The waitress approached our table in the front window of Arepas Pues, her face flush and her expression slightly embarrassed. She had just sampled the house hot sauce, the one you have to request or they’ll hand you a bottle of the commercial stuff. My dining companion and I had been raving about the homemade condiment’s combination of fruitiness and supernova heat.
Perhaps we should have been more circumspect around the server, who had told us flat out that she’s not a chili head. Clearly, curiosity overcame her back in the kitchen. She had returned to our table to, in essence, file a report on her hot sauce tasting: She was waving a hand in front of her face, the color of a freshly steamed lobster. Although she could barely cough out the words, she stated the obvious: “Too hot for me!” She was laughing at her own heat intolerance, and I was charmed down to the tips of my toes at her mettle and humility.
There’s no question about it: The hot sauce at Arepas Pues in Silver Spring is blistering. Should you try it — and you should — you’ll soon know how crab meat feels when pasteurized at high heat. To many Colombians, the condiment is an indispensable part of eating arepas and other dishes, serving the same role as salsa on Mexican tacos or aji sauce on Peruvian rotisserie chicken. It completes the bite.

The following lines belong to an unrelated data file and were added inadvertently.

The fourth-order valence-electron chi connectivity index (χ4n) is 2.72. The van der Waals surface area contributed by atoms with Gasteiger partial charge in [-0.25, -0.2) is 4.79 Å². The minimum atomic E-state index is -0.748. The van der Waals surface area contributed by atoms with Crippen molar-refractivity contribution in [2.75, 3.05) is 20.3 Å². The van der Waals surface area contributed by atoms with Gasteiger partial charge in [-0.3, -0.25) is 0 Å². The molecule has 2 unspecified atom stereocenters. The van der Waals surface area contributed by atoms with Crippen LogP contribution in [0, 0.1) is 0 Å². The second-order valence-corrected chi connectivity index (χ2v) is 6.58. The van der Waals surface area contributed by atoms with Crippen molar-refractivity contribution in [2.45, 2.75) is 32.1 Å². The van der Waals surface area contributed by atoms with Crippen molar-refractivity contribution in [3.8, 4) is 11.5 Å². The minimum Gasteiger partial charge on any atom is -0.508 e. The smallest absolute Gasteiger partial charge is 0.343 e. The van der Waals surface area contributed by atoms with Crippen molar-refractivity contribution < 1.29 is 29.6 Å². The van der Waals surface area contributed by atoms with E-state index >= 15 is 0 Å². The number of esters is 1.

Arepas Pues owner and chef Nicolas Arcila calls the condiment “very hot pink sauce,” which sort of sounds like a website you shouldn’t visit. But the sauce is just a molten, habanero-and-Trinidad-scorpion-pepper-spiked riff on a traditional condiment, salsa rosada, which Colombians slather onto their beloved hot dogs and other snacks. If you haven’t guessed by now, Arcila is a Colombian native.
The serial entrepreneur — Arcila has operated multiple restaurants, served as a promoter for Colombian bands and still runs a Colombian bakery and market in Silver Spring — has stretched himself with his latest venture. Arepas Pues isn’t limited to Colombian dishes. The 40-seat restaurant also serves Venezuelan and Cuban fare. The former cuisine makes sense, of course. Venezuela shares a border and culinary DNA with its neighbor. But Cuban cooking?
It seems to run in the family. The chef’s brother-in-law hails from the island and has taught Arcila a few things about the Cuban kitchen, including how to whip up a mean mojo, the garlicky condiment liberally slathered on almost everything. I pounded down way too many fried plantain chips one evening — each yellow strip cut semi-thick for a pleasing chew — with a combination of mojo and very hot pink sauce. It was chips and salsa, Cuban style, and I worked my arm so much I was in danger of repetitive stress syndrome.
As the name implies, Arcila’s place focuses on arepas, the stuffed masa cake found in both Venezuela and Colombia. As with almost any dish available in multiple countries — empanadas leap to mind — there has been a friendly rivalry between Venezuela and Colombia over which nation makes the better arepa. I’m not about to put myself in the middle of that conflict, but I will say this: Arcila typically takes a leaner Colombian approach in preparing his arepas. Few of the arepas I sampled looked like those colorful, overstuffed pockets that Venezuelans often call sandwiches.